Seldom has any cricket match in the history of the sport been as awaited as the contest between India and Pakistan at Old Trafford, Manchester during the 1999 World Cup.
This was the third time that the two teams would face each other in the ODI World Cup, with India having won on the previous two occasions – in 1992 in Sydney and in 1996 in Bengaluru.
The 1999 World Cup followed a format where while entering the Super Six stage, you carried on points that you won against the other two teams that qualified from your first-round group. This proved to be an issue for India as they had lost against South Africa and Zimbabwe which meant that they entered the second round of the tournament with zero points.
In a league of six teams with each side accounting for five matches apiece (two carried on from the first round), every Super Six contest was seemingly a must-win for the Men in Blue. But their first match during this stage of the competition against Australia didn’t go their way and with two games still left to play, they were on the brink of elimination.
On the other hand, Pakistan also came into this big match on the back of a defeat. They had lost to South Africa in the Super Six, but having carried on four points from the first round as a result of wins against Australia and New Zealand, they were still in a comfortable position.
This match also took place when the Kargil War was ongoing, which added to the tension ahead of the fixture.
India captain Mohammad Azharuddin won the toss and, in a must-win match, elected to bat first. The Indian team were dealt a huge blow with prolific opening batsman Sourav Ganguly, who had scored 183 against Sri Lanka – a then-record for the highest individual score by an Indian in an ODI innings – just a fortnight earlier, having to sit out due to injury.
The Men In Blue got off to a solid start, with star batsmen Sachin Tendulkar and Rahul Dravid both getting starts. Dravid, particularly, was in magnificent form and brought up his fifth 50+ score in seven innings in the tournament. The Karnataka batsman would end the showpiece event as the leading run-scorer which enhanced his reputation as an ODI batsman greatly. Meanwhile, Tendulkar was dismissed when he was five runs short of his half-century.
Ajay Jadeja’s stunning cameo in this fixture in the previous World Cup was still on everyone’s mind, but he was dismissed for a single-digit score this time around.
It was Azharuddin who would play a vital knock to guide India to 227/6 in their 50 overs, with the Indian skipper hitting three fours and one six in his knock of 59. While the target set might have been below par, this was such a high-pressure match that it wasn’t going to be an easy one to chase down.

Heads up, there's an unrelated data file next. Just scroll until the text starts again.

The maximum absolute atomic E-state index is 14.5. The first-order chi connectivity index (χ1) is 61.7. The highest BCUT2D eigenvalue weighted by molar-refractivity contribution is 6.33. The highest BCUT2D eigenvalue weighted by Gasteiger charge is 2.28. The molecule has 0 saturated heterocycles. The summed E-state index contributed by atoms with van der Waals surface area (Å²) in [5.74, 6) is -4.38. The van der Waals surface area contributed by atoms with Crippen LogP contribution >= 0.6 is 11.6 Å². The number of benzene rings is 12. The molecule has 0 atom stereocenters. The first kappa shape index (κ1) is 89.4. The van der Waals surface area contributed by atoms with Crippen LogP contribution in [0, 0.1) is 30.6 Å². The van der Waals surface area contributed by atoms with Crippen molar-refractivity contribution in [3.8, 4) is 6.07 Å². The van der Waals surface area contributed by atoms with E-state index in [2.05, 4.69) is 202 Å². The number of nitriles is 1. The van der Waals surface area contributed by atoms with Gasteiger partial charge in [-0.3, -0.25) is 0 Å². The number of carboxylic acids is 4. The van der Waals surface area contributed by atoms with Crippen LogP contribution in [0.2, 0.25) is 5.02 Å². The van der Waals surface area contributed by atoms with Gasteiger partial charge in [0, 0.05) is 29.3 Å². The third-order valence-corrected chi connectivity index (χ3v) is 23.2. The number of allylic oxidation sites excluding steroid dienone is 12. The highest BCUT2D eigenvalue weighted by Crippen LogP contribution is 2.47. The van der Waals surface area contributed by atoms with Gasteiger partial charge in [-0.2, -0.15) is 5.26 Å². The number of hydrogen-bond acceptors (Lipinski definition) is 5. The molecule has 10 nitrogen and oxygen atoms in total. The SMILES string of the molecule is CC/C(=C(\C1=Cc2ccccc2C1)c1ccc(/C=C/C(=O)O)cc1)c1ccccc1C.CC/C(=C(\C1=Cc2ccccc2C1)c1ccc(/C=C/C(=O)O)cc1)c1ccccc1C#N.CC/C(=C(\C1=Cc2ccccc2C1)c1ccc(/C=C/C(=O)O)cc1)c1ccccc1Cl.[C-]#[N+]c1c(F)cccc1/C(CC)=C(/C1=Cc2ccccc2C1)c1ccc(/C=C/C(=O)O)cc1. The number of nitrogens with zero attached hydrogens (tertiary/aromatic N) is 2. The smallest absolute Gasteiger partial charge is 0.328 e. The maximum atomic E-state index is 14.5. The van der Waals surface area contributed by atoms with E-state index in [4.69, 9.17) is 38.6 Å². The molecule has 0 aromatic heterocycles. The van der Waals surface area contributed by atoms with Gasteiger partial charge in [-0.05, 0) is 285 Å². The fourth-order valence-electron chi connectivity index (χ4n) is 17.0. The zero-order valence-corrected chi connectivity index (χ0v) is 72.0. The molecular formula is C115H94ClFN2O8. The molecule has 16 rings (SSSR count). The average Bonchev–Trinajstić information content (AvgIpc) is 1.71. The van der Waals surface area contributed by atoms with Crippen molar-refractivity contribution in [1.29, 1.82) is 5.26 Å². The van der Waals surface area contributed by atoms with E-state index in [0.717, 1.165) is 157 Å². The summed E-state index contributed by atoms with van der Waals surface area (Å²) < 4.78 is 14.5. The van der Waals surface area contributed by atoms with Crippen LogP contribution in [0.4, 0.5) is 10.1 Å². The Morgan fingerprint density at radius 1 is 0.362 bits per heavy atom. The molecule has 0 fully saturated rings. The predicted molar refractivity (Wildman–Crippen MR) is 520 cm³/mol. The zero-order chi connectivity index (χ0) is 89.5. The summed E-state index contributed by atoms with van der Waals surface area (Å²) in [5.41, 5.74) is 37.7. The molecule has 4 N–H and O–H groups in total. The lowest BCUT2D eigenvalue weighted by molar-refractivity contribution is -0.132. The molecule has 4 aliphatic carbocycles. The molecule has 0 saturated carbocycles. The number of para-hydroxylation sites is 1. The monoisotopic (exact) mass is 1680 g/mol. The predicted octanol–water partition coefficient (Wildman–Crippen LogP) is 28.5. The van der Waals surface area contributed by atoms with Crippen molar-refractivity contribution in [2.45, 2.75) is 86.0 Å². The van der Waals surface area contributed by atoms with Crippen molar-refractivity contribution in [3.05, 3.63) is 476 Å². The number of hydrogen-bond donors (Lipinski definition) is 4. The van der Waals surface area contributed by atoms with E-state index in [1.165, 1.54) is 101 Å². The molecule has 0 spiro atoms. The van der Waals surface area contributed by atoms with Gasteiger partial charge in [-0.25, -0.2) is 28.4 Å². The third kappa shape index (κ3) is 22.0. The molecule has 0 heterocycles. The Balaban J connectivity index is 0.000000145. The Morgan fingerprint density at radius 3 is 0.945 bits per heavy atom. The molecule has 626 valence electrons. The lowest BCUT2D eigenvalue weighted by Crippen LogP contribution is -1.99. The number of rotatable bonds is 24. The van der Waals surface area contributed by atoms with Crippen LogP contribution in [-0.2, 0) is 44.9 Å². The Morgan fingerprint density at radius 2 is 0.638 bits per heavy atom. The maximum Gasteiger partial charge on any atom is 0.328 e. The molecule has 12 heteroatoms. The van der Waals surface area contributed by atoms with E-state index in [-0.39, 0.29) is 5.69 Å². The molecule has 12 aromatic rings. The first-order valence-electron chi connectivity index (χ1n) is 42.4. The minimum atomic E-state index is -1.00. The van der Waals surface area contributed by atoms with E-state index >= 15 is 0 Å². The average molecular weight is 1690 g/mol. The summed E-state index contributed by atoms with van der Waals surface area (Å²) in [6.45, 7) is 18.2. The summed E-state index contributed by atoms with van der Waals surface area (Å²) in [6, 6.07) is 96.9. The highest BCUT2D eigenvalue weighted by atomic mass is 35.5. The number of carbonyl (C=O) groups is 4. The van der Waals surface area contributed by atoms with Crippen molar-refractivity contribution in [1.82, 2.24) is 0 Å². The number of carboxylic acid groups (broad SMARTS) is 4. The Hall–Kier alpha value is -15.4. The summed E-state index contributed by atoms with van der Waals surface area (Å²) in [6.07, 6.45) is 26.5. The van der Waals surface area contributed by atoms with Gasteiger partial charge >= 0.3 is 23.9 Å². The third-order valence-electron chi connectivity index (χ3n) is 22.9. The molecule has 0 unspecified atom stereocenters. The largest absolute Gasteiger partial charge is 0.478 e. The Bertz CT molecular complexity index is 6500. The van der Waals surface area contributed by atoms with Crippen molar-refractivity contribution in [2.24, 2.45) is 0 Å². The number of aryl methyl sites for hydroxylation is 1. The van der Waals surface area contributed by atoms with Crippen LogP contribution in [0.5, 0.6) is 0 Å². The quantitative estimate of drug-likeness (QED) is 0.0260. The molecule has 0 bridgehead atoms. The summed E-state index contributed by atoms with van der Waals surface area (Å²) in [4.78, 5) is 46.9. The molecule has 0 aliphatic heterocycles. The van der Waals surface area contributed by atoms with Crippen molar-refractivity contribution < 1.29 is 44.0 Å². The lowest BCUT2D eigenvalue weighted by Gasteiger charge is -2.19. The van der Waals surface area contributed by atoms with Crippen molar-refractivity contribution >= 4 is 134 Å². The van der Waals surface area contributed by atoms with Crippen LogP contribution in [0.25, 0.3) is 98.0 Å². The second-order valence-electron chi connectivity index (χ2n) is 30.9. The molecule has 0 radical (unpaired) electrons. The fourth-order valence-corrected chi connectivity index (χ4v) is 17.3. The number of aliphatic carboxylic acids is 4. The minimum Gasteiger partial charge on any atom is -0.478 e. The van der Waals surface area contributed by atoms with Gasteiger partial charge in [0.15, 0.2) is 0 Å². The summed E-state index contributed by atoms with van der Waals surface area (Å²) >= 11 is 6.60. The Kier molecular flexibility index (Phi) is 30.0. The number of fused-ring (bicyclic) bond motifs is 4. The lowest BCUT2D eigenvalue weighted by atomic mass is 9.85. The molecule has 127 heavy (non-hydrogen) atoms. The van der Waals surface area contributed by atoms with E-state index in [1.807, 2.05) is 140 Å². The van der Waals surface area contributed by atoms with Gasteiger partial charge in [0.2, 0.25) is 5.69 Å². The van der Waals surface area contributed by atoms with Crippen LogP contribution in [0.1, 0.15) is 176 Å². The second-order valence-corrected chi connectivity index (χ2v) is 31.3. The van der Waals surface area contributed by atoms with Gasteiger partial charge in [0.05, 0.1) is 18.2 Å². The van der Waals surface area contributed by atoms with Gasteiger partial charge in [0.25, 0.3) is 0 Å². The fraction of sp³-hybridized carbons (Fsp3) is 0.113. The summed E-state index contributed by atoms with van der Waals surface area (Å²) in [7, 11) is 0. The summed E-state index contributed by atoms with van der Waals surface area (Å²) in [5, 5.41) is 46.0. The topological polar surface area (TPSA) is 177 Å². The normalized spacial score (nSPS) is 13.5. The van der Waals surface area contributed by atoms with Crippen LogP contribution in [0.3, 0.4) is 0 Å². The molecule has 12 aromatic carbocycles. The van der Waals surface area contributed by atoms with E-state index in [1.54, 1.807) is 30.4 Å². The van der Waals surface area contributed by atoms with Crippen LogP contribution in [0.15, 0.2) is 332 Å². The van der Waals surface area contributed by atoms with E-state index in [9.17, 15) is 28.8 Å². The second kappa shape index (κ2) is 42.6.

Wasim Akram and Azhar Mahmood were the pick of Pakistan’s bowlers with two wickets apiece and the duo were very economical too – conceding only 27 and 35 runs in their 10 overs each respectively.
In the second half of the match, Javagal Srinath got India off to a great start – taking the wicket of Shahid Afridi in the third over. And seven overs later, he sent Ijaz Ahmed back to the pavilion.
While Srinath got the early breakthroughs, it was his Karnataka teammate Venkatesh Prasad who would star for India with a match-winning bowling display. Prasad’s heated exchange with Aamer Sohail during the 1996 edition of the World Cup, which resulted in the latter’s dismissal by the Indian pacer, is still remembered fondly by Indian fans to date. And three years later, against the same opposition, he’d produce his best bowling figures (5/27) in an ODI.
Prasad’s five wickets included the important ones of Saeed Anwar and Inzamam-ul-Haq who were Pakistan’s best batsmen at the time. The two wickets came at crucial junctures of the match as well – Anwar was set on 36 and his dismissal in the 18th over put India firmly on the front foot, and Inzamam’s wicket in the 44th over, more or less, sealed the match for the Men In Blue.
Interestingly, three Karnataka bowlers accounted for all 10 wickets taken by India here – Prasad with five, Srinath with three and Anil Kumble with two.
India couldn’t build on the momentum that they had gained with this win and would be eliminated from the tournament after losing to New Zealand in their final Super Six encounter. Meanwhile, Pakistan defeated Zimbabwe in their next game and then got the better of the Blackcaps in the semi-finals. They then came up short in the final against Australia which was a one-sided contest.
India and Pakistan would meet again at the 2003, 2011, 2015 and 2019 World Cups and the former came out victorious on each occasion. While Pakistan might have an upper hand when it comes to the overall records in ODIs between the two arch-rivals, India have won all seven World Cup matches.